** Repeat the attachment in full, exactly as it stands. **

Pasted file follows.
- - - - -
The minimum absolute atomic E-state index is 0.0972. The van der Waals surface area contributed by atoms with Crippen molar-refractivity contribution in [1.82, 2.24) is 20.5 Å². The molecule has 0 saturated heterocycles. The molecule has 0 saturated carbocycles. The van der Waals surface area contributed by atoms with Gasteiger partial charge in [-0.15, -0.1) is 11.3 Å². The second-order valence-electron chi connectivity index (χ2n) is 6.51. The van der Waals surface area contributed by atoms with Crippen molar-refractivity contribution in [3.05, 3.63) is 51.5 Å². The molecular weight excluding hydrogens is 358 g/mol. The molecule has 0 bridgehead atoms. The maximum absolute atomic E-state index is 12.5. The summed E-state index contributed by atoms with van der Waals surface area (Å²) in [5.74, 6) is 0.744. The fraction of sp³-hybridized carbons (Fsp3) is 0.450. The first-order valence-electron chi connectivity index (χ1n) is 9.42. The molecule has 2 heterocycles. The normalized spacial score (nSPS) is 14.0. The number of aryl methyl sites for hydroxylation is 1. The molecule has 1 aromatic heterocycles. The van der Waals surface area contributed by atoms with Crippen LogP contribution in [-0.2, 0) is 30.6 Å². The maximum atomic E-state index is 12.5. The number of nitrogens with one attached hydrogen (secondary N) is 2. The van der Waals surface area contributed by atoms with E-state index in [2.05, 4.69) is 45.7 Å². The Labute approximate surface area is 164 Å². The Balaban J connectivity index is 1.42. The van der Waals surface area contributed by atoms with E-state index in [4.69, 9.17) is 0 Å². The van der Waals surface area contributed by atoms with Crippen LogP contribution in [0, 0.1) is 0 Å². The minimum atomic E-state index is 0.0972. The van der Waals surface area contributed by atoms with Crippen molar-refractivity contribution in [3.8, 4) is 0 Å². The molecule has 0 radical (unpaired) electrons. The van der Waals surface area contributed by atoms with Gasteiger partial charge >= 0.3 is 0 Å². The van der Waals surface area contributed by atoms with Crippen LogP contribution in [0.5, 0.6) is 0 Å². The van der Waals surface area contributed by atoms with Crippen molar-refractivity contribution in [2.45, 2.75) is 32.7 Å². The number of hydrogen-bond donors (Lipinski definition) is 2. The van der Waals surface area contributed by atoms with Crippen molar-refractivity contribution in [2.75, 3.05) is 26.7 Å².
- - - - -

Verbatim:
The minimum absolute atomic E-state index is 0.0972. The van der Waals surface area contributed by atoms with Crippen molar-refractivity contribution in [1.82, 2.24) is 20.5 Å². The molecule has 0 saturated heterocycles. The molecule has 0 saturated carbocycles. The van der Waals surface area contributed by atoms with Gasteiger partial charge in [-0.15, -0.1) is 11.3 Å². The second-order valence-electron chi connectivity index (χ2n) is 6.51. The van der Waals surface area contributed by atoms with Crippen molar-refractivity contribution in [3.05, 3.63) is 51.5 Å². The molecular weight excluding hydrogens is 358 g/mol. The molecule has 0 bridgehead atoms. The maximum absolute atomic E-state index is 12.5. The summed E-state index contributed by atoms with van der Waals surface area (Å²) in [5.74, 6) is 0.744. The fraction of sp³-hybridized carbons (Fsp3) is 0.450. The first-order valence-electron chi connectivity index (χ1n) is 9.42. The molecule has 2 heterocycles. The normalized spacial score (nSPS) is 14.0. The number of aryl methyl sites for hydroxylation is 1. The molecule has 1 aromatic heterocycles. The van der Waals surface area contributed by atoms with Crippen LogP contribution in [-0.2, 0) is 30.6 Å². The maximum atomic E-state index is 12.5. The number of nitrogens with one attached hydrogen (secondary N) is 2. The van der Waals surface area contributed by atoms with E-state index in [2.05, 4.69) is 45.7 Å². The Labute approximate surface area is 164 Å². The Balaban J connectivity index is 1.42. The van der Waals surface area contributed by atoms with E-state index in [4.69, 9.17) is 0 Å². The van der Waals surface area contributed by atoms with Crippen LogP contribution in [0, 0.1) is 0 Å². The minimum atomic E-state index is 0.0972. The van der Waals surface area contributed by atoms with Crippen molar-refractivity contribution in [3.8, 4) is 0 Å². The molecule has 0 radical (unpaired) electrons. The van der Waals surface area contributed by atoms with Gasteiger partial charge >= 0.3 is 0 Å². The van der Waals surface area contributed by atoms with Crippen LogP contribution in [0.5, 0.6) is 0 Å². The van der Waals surface area contributed by atoms with Crippen molar-refractivity contribution in [2.45, 2.75) is 32.7 Å². The number of hydrogen-bond donors (Lipinski definition) is 2. The van der Waals surface area contributed by atoms with Crippen molar-refractivity contribution in [2.75, 3.05) is 26.7 Å².